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Eye Socket Fracture (Orbital Fracture)



  • An orbital fracture means that your child has broken bones that surround the eye.
  • Treatment may include medicine to prevent infection and treat pain and swelling. In some cases, your child may need surgery.


What is an eye socket fracture?

The eye socket, or orbit, is made up of the bones that surround the eye. If the bones around your child’s eye are hit hard enough, they can break. This is called an orbital fracture.

If your child’s eye socket is treated successfully, and the injury to your child’s eye or tissues around the eye was not too severe, your child may not have any long-lasting effects from an eye socket fracture. If an eye socket fracture is not treated, your child may have double vision or the eye may look sunken in.

What is the cause?

Injuries that can cause an eye socket fracture include:

  • Falls
  • Car accidents
  • Sports injuries
  • Being punched or kicked in the eye

One type of eye socket fracture that may not look bad, yet can cause serious problems, is a trapdoor fracture. The bone under your child’s eye can swing down quickly with a strong impact and then quickly swing shut again, trapping the muscle that moves your child’s eye down. Even if the bones do not look broken, a trapdoor fracture causes pain, severe double vision, nausea, and vomiting. This type of fracture is more common in children because their bones are more flexible than adult bones. This injury must be treated right away.

What are the symptoms?

Symptoms may include:

  • Decreased vision or double vision
  • Pain, bruising, drainage, tearing, bleeding, or swelling in and around your child’s eye, nose, or cheeks
  • Numbness in your child’s eyelids, cheek, side of the nose, upper lip, teeth, and gums
  • Nausea and vomiting, which are more common in trapdoor fractures
  • Trouble moving the eye in one or more directions
  • Sunken eye, droopy eyelid, or an eye that bulges out
  • Swelling caused by air under the skin and that feels crunchy when touched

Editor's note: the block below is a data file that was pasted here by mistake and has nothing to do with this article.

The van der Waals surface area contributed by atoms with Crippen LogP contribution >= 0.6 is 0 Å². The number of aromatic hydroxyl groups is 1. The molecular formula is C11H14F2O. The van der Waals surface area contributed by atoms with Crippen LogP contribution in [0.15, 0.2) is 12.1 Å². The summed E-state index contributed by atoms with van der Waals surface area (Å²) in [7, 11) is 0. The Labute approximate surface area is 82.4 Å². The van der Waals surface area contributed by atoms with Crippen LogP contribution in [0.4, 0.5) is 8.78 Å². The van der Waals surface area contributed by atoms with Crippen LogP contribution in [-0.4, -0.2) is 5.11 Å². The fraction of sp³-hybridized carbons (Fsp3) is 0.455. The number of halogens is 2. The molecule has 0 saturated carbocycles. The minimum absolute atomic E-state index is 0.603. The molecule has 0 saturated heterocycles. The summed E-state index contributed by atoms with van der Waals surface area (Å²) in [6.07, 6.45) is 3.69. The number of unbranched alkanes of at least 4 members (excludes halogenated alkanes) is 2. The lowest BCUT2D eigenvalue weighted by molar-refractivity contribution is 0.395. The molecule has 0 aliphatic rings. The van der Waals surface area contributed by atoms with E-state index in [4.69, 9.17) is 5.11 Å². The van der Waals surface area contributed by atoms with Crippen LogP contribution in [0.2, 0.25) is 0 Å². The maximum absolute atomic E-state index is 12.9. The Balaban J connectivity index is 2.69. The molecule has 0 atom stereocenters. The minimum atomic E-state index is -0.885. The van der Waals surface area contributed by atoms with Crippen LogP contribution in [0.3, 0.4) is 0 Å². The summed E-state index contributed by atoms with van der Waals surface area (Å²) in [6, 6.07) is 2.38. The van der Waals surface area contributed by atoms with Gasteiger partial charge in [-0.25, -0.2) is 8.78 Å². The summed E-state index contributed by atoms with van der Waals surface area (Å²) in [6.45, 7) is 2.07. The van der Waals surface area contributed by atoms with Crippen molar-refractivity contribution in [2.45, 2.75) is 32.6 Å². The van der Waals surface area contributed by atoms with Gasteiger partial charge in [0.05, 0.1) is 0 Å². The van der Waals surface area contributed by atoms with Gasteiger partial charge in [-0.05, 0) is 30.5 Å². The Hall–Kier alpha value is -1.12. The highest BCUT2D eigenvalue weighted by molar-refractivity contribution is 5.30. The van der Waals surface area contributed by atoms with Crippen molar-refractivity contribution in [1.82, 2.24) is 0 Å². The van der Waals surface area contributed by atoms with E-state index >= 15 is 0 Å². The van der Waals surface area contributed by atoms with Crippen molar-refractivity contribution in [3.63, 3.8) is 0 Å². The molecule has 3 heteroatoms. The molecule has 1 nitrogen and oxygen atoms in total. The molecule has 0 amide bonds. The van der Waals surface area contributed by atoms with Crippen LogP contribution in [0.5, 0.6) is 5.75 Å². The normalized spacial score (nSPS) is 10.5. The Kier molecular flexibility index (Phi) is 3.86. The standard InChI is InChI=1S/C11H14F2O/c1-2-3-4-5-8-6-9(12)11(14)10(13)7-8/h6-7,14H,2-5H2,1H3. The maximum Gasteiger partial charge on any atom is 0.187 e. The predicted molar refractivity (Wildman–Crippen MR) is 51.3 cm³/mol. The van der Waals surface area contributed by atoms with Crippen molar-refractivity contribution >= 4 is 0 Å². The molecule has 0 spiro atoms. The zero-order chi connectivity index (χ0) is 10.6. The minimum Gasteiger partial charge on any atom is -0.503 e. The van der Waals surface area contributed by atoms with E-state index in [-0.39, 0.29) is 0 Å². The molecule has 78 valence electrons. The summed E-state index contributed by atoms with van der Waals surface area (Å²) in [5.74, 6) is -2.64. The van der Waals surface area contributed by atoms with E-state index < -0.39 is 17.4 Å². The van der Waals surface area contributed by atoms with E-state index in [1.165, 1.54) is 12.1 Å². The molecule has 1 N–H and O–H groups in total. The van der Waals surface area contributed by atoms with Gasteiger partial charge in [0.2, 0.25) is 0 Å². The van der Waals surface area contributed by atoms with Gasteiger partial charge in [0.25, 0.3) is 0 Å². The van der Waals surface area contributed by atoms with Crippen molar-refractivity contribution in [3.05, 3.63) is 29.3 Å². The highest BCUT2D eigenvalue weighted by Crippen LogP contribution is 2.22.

How is it diagnosed?

Your eye care provider will ask about your child’s symptoms and your child’s injury, and do exams and tests such as:

  • An exam using a microscope with a light attached, called a slit lamp, to look closely at the front and back of your child’s eye
  • An exam using drops to enlarge, or dilate, the pupils and a light to look into the back of your child’s eyes
  • Measurements to check how your eye moves and the position of the injured eye compared with the normal eye
  • CT scan which uses X-rays and a computer to show detailed pictures of the bones of the eye socket and any blood behind the eye

How is it treated?

Your child’s eye care provider may prescribe antibiotic medicine to prevent infections. Your provider may also prescribe steroid pills to decrease swelling.

Some eye socket fractures need to be repaired with surgery and others do not. Your child’s fracture may need to be treated if:

  • Your child’s eye is sunken in.
  • Your child has severe double vision.
  • A muscle is stuck between the broken bones.
  • Many of the bones around your child’s eye are broken and need to be put back into the right position.

If your child’s eye was injured when the eye socket was broken, your child’s eye also may need treatment.

How can I take care of my child?

Follow the full course of treatment your eye care provider prescribes. Also:

  • To keep swelling down and help relieve pain, your provider may tell you to:
    • Put an ice pack, gel pack, or package of frozen vegetables wrapped in a cloth on your child’s eye every 3 to 4 hours for up to 20 minutes at a time for the first day or two after the injury.
    • Have your child sleep with the head up on extra pillows.
    • Have your child avoid straining while lifting, having a bowel movement, passing urine, nose blowing, sneezing, or coughing for the first few days.
    • Take pain medicine, such as ibuprofen, as directed by your child’s provider. Check with your healthcare provider before you give any medicine that contains aspirin or salicylates to a child or teen. This includes medicines like baby aspirin, some cold medicines, and Pepto Bismol. Children and teens who take aspirin are at risk for a serious illness called Reye’s syndrome.

Ask your eye care provider:

  • How and when you will get your child’s test results
  • How long it will take to recover
  • If there are activities your child should avoid and when your child can return to normal activities
  • How to take care of your child at home
  • What symptoms or problems you should watch for and what to do if your child has them

Make sure you know when your child should come back for a checkup. Keep all appointments for provider visits or tests.

How can I prevent eye socket fractures?

  • To help prevent severe eye injuries, make sure that your child wears safety eyewear when your child:
    • Works with power tools, chemicals, or splatter of any kind
    • Plays sports such as paintball, racquetball, lacrosse, hockey, baseball, and fast-pitch softball
  • Make sure that your child is always correctly secured in a car seat or always wears a seatbelt to decrease injuries from car accidents.
Reviewed for medical accuracy by faculty at the Wilmer Eye Institute at Johns Hopkins. Web site:
Developed by Change Healthcare.
Pediatric Advisor 2022.1 published by Change Healthcare.
Last modified: 2021-06-25
Last reviewed: 2019-07-17
This content is reviewed periodically and is subject to change as new health information becomes available. The information is intended to inform and educate and is not a replacement for medical evaluation, advice, diagnosis or treatment by a healthcare professional.
© 2022 Change Healthcare LLC and/or one of its subsidiaries
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